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7 November 2014

Four years on the front line at f1

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by Kate Thurlwell, Talent Director at Exposure.

I’ve just moved on after four years with f1. Here’s what I learned while I was there:

I’d been working for an award-winning consumer agency and was going through the process of moving jobs when f1 suggested I try recruitment. My first thought was, ‘not in a million years’. But the level of professionalism and the service I’d been given by f1 left me thinking and when I researched it further I realised recruitment would be a good tie-up of my commercial and client servicing skills and my understanding of the media industry and agency life. The ability to be in control of what I earned was also very attractive. But there is recruitment and recruitment and I wouldn’t have gone to any other company than f1.

I was trained by Amanda Fone and she really put me through my paces. She could see that I needed no chance to breathe but to be given more and more to do, more to learn. I thrived under that pressure and found it very motivating and I learned a lot from the other consultants too. They all have great integrity and learning from people with such big moral compasses is inspiring. Some of the partners had impressive media careers behind them so they were well networked and understood the business intimately.

f1 is an environment of very bright people, some formidable, some highly intelligent, all very sophisticated in their work. After reaching a plateau in the agency world I was now learning and stretching myself constantly, week after week. One of the most important things I learned is that getting a job offer for someone is just the beginning of the process. The skill is in then making sure the person starts and is successful in the role. f1 has very few people ‘drop out’ of a job because it is so rigorous in the process beforehand.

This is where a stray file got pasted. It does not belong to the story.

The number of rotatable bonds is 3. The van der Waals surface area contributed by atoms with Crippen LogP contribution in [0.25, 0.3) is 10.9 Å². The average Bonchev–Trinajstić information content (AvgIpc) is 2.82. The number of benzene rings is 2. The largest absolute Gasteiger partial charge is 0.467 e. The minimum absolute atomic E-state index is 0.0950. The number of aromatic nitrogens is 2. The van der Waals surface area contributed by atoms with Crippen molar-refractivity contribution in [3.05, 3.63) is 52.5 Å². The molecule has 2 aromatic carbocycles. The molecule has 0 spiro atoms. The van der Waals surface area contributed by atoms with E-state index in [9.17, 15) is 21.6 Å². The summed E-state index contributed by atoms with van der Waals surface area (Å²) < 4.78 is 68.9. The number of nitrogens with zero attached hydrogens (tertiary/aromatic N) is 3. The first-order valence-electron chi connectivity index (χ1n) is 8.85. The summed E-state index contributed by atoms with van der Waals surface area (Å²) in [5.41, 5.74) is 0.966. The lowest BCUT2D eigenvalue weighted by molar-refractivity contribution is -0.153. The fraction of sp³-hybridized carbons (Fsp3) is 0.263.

I stayed four years because I was mastering a craft and although you can be good at it from early on it takes time to really become an expert. You hone your skill by constantly pushing and analysing the way you do things and by recognising the need to be very detailed and diligent as well as very fast. It’s a craft. So you get good at it and enjoy it.

The rewards are great – financially it’s very motivating because you really can control what you earn and you can earn a lot of money. But what I loved most was meeting someone very talented and finding them their next career move by opening up opportunities for them on the back of their talent. I was good at seeing new opportunities for particular skill sets – it’s like talent spotting and then having to advocate and sell your person to a client. The level of partnership you have with a client becomes very strong. You are truly a business partner and your understanding should be great enough that the client will see anyone you recommend because you know the fit will be right.

Would I recommend recruitment as a career? Yes I would. But do your homework and choose the right company to join. At the beginning of your recruitment career it is like doing a sort of MBA – you visit lots of different companies, meet the senior management and learn how to talk about financial structures, marketing strategies, etc. It’s rare to get that level of business exposure at a young age in any other walk of life. If you already have business experience it’s a fantastic further training ground. You get to apply your own industry expertise and acquire rigorous commercial and client management skills.

Recruitment is intense and hard work. f1, in particular, is demanding. And you have to keep generating new work even while you are doing well. After four years I’ve moved on to work with in-house talent. I loved my time at f1 for the rigorous mentoring I got and because it was very exciting group of people to work with. It was quite serious and I never lost sight of the bottom line but it was very fulfilling personally and professionally and I don’t expect I’ll ever have a working dynamic quite like it again.


If you’d like to know more about working for f1, click here